N: She tried a lot of different things. She studied philosophy in college, tried law school for a while, went to Germany to study German literature… Before my brother and I were born, my parents lived in a cabin in the middle of the Ozarks for a year…
My mom, self-described, worked jobs mostly to build up enough money to go traveling or do something else for a while.
LM: Right. I like that…
So, this is kind of a weird question, but how did you enjoy unschooling in your childhood? I mean, to the extent you had that kind of self-reflection? I know you decided to try school at some point; what age were you, and what were you interested in when you decided to go to school?
N: Well, unschooling was absolutely the norm for a long time and didn’t even need questioning. I had a local homeschooling group I was in from about 4 – 8 years old… before we went to the group where me and you met. And my interest in trying public school can definitely be traced to the disbanding of the homeschool support group and me starting to hang out a lot with neighborhood kids that went to public school. I don’t know whether it was my age or what – I was nine or ten.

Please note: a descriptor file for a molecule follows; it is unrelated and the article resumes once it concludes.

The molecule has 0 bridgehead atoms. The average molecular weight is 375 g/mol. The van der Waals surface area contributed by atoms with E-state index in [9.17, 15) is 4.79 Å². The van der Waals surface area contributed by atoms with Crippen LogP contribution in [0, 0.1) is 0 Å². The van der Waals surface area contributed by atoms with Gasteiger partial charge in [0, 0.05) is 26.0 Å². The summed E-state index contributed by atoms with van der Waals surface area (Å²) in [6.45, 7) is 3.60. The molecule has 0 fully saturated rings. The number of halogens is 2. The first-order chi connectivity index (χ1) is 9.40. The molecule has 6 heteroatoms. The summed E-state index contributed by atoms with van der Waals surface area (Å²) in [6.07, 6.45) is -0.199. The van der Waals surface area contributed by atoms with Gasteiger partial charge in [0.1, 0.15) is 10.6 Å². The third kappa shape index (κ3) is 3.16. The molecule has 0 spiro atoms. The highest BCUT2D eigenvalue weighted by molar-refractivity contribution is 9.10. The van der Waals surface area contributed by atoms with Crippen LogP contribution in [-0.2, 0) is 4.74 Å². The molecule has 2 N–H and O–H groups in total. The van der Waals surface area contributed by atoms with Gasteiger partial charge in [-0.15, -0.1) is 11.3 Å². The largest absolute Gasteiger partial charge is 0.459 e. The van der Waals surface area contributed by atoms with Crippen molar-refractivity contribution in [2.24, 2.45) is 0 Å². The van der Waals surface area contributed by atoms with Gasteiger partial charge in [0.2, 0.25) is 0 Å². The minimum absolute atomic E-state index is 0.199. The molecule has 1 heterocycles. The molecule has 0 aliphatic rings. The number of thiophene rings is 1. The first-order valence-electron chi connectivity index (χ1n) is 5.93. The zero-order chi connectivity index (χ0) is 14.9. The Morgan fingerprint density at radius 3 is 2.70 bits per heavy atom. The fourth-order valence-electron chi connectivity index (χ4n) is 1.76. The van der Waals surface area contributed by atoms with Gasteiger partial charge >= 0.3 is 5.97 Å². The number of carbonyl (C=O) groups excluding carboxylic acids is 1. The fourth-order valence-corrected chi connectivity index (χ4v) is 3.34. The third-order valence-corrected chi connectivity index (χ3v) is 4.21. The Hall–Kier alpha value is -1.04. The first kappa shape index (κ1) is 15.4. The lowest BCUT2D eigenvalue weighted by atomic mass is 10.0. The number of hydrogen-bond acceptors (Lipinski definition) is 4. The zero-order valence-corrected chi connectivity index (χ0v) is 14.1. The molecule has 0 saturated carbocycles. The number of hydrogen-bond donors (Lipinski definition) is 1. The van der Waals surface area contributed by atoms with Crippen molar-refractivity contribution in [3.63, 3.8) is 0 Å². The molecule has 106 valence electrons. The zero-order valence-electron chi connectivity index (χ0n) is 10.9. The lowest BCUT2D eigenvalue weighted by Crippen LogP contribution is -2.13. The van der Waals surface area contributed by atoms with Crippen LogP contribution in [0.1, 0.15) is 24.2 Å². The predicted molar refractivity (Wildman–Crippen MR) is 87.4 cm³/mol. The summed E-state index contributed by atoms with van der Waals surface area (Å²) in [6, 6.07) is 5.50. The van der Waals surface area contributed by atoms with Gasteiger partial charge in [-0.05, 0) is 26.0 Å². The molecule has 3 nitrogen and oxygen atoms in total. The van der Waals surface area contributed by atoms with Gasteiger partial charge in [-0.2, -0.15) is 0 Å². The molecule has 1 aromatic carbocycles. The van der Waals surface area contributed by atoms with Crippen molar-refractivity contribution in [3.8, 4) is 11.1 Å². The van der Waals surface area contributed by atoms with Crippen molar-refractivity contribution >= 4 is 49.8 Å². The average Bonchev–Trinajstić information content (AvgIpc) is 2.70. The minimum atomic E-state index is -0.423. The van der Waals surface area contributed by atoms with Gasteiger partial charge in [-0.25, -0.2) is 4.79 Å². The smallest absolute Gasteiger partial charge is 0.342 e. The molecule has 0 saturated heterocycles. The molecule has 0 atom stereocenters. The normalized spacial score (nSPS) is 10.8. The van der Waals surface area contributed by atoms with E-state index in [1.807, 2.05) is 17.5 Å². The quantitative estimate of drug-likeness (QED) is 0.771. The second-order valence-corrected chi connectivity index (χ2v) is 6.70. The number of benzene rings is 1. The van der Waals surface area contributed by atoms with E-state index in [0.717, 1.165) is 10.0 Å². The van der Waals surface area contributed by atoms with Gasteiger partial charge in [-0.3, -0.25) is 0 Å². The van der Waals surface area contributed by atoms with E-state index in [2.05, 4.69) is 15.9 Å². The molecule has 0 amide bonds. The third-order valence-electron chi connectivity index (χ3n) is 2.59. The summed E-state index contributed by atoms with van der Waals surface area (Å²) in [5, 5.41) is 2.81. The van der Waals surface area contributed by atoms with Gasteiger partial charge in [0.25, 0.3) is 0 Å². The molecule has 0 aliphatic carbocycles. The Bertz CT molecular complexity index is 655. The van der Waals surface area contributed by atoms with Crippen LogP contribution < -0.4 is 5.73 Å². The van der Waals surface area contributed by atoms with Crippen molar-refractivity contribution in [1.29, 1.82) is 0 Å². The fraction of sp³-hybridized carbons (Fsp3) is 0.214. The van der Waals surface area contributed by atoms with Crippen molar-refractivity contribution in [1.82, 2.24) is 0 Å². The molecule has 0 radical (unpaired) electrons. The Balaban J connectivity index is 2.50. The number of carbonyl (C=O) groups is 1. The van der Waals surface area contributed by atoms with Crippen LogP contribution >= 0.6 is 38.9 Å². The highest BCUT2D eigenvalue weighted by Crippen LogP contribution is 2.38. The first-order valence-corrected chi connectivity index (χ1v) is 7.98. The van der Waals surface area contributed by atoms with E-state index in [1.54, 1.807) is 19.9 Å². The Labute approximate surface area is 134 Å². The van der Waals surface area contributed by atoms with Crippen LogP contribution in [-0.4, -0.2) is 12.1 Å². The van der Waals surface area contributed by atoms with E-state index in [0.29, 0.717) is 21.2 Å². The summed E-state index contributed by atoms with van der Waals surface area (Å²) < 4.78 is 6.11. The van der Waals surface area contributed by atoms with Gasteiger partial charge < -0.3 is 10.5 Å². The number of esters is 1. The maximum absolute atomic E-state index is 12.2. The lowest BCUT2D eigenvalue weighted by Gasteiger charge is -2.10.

LM: Was your interest in school primarily socially driven, then? Or were you interested in learning in a classroom environment?
I was always interested in the social scene of school, as a kid, but during conversations with my older sister, I was surprised how interested in more traditional and structured learning she was, even as a kid.
N: It wasn’t socially driven in the sense that I felt peer pressure, but it was socially driven in the sense that I realized, almost for the first time, that I was growing up with an extraordinarily different childhood than most people and… all those families couldn’t all be wrong, could they?
LM: Ah – interesting…
N: But, I didn’t specifically dislike aspects of homeschooling, I was just curious about how different school might be. What it could offer.
LM: And how did you like it? It was 5th grade?
N: Yeah. It was bizarre. Truly alien and bizarre.
I remember the bell ringing at the end of recess and learning that the rule was everyone was supposed to freeze until another bell sounded and we all lined up to go into our classrooms. I was like… what is this strange ritual? If we’re supposed to go into our classrooms at a certain time, why don’t we just go into our classrooms?